In the midst of stress over North Korea’s string of missile tests, the navies of South Korea, the United States, and Japan conducted trilateral anti-submarine drills on Friday for the first time in five years.
A day after North Korea launched two ballistic missiles into the ocean off its east coast and U.S. Vice President Kamala Harris visited Seoul and the heavily fortified border between the two Koreas, the drills were conducted in international waters off the east coast of the Korean peninsula.
The North has conducted three similar launches in the past five days, totaling an unparalleled number of missile launches this year.
The exercises, according to a statement from the South Korean navy, ‘are intended to improve their capability to respond to increasing North Korean submarine threats, including its submarine-launched ballistic missiles (SLBM) at a time when it consistently poses nuclear and missile threats with a series of ballistic missile tests.’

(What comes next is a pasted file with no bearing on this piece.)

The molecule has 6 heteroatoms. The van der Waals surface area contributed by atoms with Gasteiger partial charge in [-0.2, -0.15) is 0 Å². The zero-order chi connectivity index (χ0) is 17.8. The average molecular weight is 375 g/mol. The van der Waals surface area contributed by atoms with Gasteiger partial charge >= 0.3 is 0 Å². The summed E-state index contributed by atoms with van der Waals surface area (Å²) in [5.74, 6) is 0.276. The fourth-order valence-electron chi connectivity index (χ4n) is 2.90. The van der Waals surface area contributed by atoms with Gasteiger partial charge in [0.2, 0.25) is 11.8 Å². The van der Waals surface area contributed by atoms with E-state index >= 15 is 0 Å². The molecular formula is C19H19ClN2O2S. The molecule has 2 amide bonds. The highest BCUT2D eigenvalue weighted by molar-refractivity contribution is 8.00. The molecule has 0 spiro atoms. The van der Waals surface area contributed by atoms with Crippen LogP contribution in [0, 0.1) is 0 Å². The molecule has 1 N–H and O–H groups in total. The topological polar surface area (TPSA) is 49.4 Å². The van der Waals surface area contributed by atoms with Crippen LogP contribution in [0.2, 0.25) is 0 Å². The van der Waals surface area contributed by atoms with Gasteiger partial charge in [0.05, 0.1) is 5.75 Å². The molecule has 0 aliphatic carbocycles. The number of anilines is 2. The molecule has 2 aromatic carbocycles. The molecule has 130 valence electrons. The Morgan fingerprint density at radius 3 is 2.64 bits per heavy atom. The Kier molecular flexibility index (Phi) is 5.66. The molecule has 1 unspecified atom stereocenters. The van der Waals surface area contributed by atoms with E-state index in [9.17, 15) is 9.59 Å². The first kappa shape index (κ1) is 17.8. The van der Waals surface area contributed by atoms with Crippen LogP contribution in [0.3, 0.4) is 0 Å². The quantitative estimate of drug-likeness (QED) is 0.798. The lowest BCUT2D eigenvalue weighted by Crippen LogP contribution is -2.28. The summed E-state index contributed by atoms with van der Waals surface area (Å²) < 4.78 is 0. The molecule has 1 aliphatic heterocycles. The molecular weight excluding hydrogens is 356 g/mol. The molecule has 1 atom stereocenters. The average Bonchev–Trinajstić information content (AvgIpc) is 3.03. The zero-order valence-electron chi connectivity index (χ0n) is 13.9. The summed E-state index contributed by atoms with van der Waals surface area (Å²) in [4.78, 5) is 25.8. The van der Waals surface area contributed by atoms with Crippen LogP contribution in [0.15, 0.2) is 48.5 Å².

The drills, according to the U.S. navy, will improve tactical and technical cooperation as well as interoperability between the three nations.
Amid uncertainty over China’s activities in the Taiwan Strait, the U.S. and Japanese navies have stated that the manoeuvres are anticipated to promote ‘a free and open Indo-Pacific.’
Since 2017, the anti-submarine drills have not been held since the previous progressive South Korean administration wanted to strengthen inter-Korean ties and ease the denuclearization negotiations between Pyongyang and Washington, which have been inactive since 2019.